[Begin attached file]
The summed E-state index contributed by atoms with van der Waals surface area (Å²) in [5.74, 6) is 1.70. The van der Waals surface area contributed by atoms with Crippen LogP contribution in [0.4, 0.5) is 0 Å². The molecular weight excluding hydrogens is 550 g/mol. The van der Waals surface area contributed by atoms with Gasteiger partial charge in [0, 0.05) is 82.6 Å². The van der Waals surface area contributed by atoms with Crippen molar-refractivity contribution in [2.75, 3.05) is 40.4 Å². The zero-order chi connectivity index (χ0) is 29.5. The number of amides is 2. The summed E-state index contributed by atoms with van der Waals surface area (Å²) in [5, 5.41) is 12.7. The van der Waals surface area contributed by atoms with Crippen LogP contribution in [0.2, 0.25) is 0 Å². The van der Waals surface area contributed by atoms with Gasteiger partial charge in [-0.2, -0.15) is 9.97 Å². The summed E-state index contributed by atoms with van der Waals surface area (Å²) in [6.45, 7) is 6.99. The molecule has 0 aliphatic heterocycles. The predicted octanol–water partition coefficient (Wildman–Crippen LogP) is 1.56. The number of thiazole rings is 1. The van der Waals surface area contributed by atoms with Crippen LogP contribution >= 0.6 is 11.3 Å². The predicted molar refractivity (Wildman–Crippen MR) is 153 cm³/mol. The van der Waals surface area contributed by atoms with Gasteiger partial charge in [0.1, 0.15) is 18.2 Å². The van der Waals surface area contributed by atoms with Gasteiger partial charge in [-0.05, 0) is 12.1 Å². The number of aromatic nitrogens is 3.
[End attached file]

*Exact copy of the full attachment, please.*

The summed E-state index contributed by atoms with van der Waals surface area (Å²) in [5.74, 6) is 1.70. The van der Waals surface area contributed by atoms with Crippen LogP contribution in [0.4, 0.5) is 0 Å². The molecular weight excluding hydrogens is 550 g/mol. The van der Waals surface area contributed by atoms with Gasteiger partial charge in [0, 0.05) is 82.6 Å². The van der Waals surface area contributed by atoms with Crippen molar-refractivity contribution in [2.75, 3.05) is 40.4 Å². The zero-order chi connectivity index (χ0) is 29.5. The number of amides is 2. The summed E-state index contributed by atoms with van der Waals surface area (Å²) in [5, 5.41) is 12.7. The van der Waals surface area contributed by atoms with Crippen LogP contribution in [0.2, 0.25) is 0 Å². The van der Waals surface area contributed by atoms with Gasteiger partial charge in [-0.2, -0.15) is 9.97 Å². The summed E-state index contributed by atoms with van der Waals surface area (Å²) in [6.45, 7) is 6.99. The molecule has 0 aliphatic heterocycles. The predicted octanol–water partition coefficient (Wildman–Crippen LogP) is 1.56. The number of thiazole rings is 1. The van der Waals surface area contributed by atoms with Crippen LogP contribution >= 0.6 is 11.3 Å². The predicted molar refractivity (Wildman–Crippen MR) is 153 cm³/mol. The van der Waals surface area contributed by atoms with Gasteiger partial charge in [0.1, 0.15) is 18.2 Å². The van der Waals surface area contributed by atoms with Gasteiger partial charge in [-0.05, 0) is 12.1 Å². The number of aromatic nitrogens is 3.